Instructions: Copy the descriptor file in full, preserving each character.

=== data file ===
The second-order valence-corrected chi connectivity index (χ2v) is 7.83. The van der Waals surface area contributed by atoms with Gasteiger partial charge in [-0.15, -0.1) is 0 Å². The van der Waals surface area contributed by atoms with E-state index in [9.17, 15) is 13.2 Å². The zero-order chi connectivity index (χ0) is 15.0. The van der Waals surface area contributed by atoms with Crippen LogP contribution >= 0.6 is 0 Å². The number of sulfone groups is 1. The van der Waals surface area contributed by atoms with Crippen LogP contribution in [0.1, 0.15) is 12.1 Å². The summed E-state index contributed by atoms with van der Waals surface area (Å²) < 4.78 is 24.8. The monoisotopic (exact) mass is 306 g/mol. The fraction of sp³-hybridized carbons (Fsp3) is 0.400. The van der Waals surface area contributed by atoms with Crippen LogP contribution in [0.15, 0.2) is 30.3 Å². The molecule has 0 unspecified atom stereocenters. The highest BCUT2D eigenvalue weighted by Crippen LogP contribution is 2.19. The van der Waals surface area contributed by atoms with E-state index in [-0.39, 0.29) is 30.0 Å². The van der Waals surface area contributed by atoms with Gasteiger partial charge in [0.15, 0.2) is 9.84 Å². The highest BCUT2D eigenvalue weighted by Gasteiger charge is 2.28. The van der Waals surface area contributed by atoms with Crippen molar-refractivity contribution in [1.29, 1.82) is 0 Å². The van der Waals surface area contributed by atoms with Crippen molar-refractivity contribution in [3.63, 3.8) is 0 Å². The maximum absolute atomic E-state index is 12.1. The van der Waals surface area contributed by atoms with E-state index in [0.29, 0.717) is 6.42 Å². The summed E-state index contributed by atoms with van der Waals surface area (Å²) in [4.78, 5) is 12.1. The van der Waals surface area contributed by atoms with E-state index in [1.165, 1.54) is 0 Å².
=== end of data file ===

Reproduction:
The second-order valence-corrected chi connectivity index (χ2v) is 7.83. The van der Waals surface area contributed by atoms with Gasteiger partial charge in [-0.15, -0.1) is 0 Å². The van der Waals surface area contributed by atoms with E-state index in [9.17, 15) is 13.2 Å². The zero-order chi connectivity index (χ0) is 15.0. The van der Waals surface area contributed by atoms with Crippen LogP contribution >= 0.6 is 0 Å². The number of sulfone groups is 1. The van der Waals surface area contributed by atoms with Crippen LogP contribution in [0.1, 0.15) is 12.1 Å². The summed E-state index contributed by atoms with van der Waals surface area (Å²) < 4.78 is 24.8. The monoisotopic (exact) mass is 306 g/mol. The fraction of sp³-hybridized carbons (Fsp3) is 0.400. The van der Waals surface area contributed by atoms with Crippen LogP contribution in [0.15, 0.2) is 30.3 Å². The molecule has 0 unspecified atom stereocenters. The highest BCUT2D eigenvalue weighted by Crippen LogP contribution is 2.19. The van der Waals surface area contributed by atoms with E-state index in [-0.39, 0.29) is 30.0 Å². The van der Waals surface area contributed by atoms with Gasteiger partial charge in [0.15, 0.2) is 9.84 Å². The highest BCUT2D eigenvalue weighted by Gasteiger charge is 2.28. The van der Waals surface area contributed by atoms with Crippen molar-refractivity contribution in [1.29, 1.82) is 0 Å². The van der Waals surface area contributed by atoms with Crippen molar-refractivity contribution in [3.63, 3.8) is 0 Å². The maximum absolute atomic E-state index is 12.1. The van der Waals surface area contributed by atoms with E-state index in [0.29, 0.717) is 6.42 Å². The summed E-state index contributed by atoms with van der Waals surface area (Å²) in [4.78, 5) is 12.1. The van der Waals surface area contributed by atoms with E-state index in [1.165, 1.54) is 0 Å².